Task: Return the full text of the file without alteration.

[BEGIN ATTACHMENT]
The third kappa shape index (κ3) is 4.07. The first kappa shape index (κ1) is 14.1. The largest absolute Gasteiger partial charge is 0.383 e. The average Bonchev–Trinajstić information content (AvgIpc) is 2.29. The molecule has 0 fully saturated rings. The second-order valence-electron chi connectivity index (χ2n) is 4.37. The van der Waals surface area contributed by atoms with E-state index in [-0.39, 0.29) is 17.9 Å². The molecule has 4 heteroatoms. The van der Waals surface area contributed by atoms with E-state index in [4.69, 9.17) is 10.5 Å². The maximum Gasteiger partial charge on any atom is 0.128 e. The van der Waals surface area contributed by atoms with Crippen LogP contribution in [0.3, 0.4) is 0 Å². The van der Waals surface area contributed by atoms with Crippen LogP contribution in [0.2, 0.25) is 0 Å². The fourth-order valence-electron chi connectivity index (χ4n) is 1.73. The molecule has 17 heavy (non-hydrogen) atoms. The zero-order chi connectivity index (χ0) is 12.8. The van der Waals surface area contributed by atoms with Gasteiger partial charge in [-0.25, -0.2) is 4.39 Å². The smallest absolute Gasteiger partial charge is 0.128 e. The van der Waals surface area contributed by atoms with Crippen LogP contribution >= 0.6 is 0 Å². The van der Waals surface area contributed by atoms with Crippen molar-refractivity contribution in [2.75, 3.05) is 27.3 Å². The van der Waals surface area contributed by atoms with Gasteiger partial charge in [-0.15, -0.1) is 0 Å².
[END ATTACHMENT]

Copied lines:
The third kappa shape index (κ3) is 4.07. The first kappa shape index (κ1) is 14.1. The largest absolute Gasteiger partial charge is 0.383 e. The average Bonchev–Trinajstić information content (AvgIpc) is 2.29. The molecule has 0 fully saturated rings. The second-order valence-electron chi connectivity index (χ2n) is 4.37. The van der Waals surface area contributed by atoms with E-state index in [-0.39, 0.29) is 17.9 Å². The molecule has 4 heteroatoms. The van der Waals surface area contributed by atoms with E-state index in [4.69, 9.17) is 10.5 Å². The maximum Gasteiger partial charge on any atom is 0.128 e. The van der Waals surface area contributed by atoms with Crippen LogP contribution in [0.3, 0.4) is 0 Å². The van der Waals surface area contributed by atoms with Crippen LogP contribution in [0.2, 0.25) is 0 Å². The fourth-order valence-electron chi connectivity index (χ4n) is 1.73. The molecule has 17 heavy (non-hydrogen) atoms. The zero-order chi connectivity index (χ0) is 12.8. The van der Waals surface area contributed by atoms with Gasteiger partial charge in [-0.25, -0.2) is 4.39 Å². The smallest absolute Gasteiger partial charge is 0.128 e. The van der Waals surface area contributed by atoms with Crippen LogP contribution >= 0.6 is 0 Å². The van der Waals surface area contributed by atoms with Crippen molar-refractivity contribution in [2.75, 3.05) is 27.3 Å². The van der Waals surface area contributed by atoms with Gasteiger partial charge in [-0.15, -0.1) is 0 Å².